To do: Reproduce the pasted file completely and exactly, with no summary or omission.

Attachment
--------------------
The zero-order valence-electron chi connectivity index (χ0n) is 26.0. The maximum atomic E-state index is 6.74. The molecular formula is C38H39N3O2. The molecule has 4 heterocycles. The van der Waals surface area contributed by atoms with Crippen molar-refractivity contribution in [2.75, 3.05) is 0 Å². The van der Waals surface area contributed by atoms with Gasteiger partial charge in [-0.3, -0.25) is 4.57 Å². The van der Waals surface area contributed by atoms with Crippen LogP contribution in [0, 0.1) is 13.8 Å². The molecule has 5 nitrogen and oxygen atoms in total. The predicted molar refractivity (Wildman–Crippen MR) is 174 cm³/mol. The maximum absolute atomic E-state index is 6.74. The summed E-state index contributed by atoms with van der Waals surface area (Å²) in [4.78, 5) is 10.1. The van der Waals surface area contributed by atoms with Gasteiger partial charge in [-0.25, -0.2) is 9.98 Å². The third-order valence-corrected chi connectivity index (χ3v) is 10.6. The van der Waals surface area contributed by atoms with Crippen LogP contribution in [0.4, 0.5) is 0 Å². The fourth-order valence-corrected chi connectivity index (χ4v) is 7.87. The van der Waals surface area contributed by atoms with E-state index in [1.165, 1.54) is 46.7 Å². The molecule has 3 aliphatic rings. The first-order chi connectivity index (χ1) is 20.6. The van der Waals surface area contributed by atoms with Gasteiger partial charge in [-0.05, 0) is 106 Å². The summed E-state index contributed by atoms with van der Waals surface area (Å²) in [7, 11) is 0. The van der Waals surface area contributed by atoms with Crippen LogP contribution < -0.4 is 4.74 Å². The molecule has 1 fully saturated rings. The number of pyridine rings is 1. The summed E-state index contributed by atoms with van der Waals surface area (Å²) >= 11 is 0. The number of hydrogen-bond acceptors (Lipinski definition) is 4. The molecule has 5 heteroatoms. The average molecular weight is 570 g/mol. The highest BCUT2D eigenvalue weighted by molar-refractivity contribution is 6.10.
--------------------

The zero-order valence-electron chi connectivity index (χ0n) is 26.0. The maximum atomic E-state index is 6.74. The molecular formula is C38H39N3O2. The molecule has 4 heterocycles. The van der Waals surface area contributed by atoms with Crippen molar-refractivity contribution in [2.75, 3.05) is 0 Å². The van der Waals surface area contributed by atoms with Gasteiger partial charge in [-0.3, -0.25) is 4.57 Å². The van der Waals surface area contributed by atoms with Crippen LogP contribution in [0, 0.1) is 13.8 Å². The molecule has 5 nitrogen and oxygen atoms in total. The predicted molar refractivity (Wildman–Crippen MR) is 174 cm³/mol. The maximum absolute atomic E-state index is 6.74. The summed E-state index contributed by atoms with van der Waals surface area (Å²) in [4.78, 5) is 10.1. The van der Waals surface area contributed by atoms with Gasteiger partial charge in [-0.25, -0.2) is 9.98 Å². The third-order valence-corrected chi connectivity index (χ3v) is 10.6. The van der Waals surface area contributed by atoms with Crippen LogP contribution in [0.4, 0.5) is 0 Å². The fourth-order valence-corrected chi connectivity index (χ4v) is 7.87. The van der Waals surface area contributed by atoms with E-state index in [1.165, 1.54) is 46.7 Å². The molecule has 3 aliphatic rings. The first-order chi connectivity index (χ1) is 20.6. The van der Waals surface area contributed by atoms with Gasteiger partial charge in [-0.05, 0) is 106 Å². The summed E-state index contributed by atoms with van der Waals surface area (Å²) in [7, 11) is 0. The van der Waals surface area contributed by atoms with Crippen LogP contribution < -0.4 is 4.74 Å². The molecule has 1 fully saturated rings. The number of pyridine rings is 1. The summed E-state index contributed by atoms with van der Waals surface area (Å²) >= 11 is 0. The number of hydrogen-bond acceptors (Lipinski definition) is 4. The molecule has 5 heteroatoms. The average molecular weight is 570 g/mol. The highest BCUT2D eigenvalue weighted by molar-refractivity contribution is 6.10.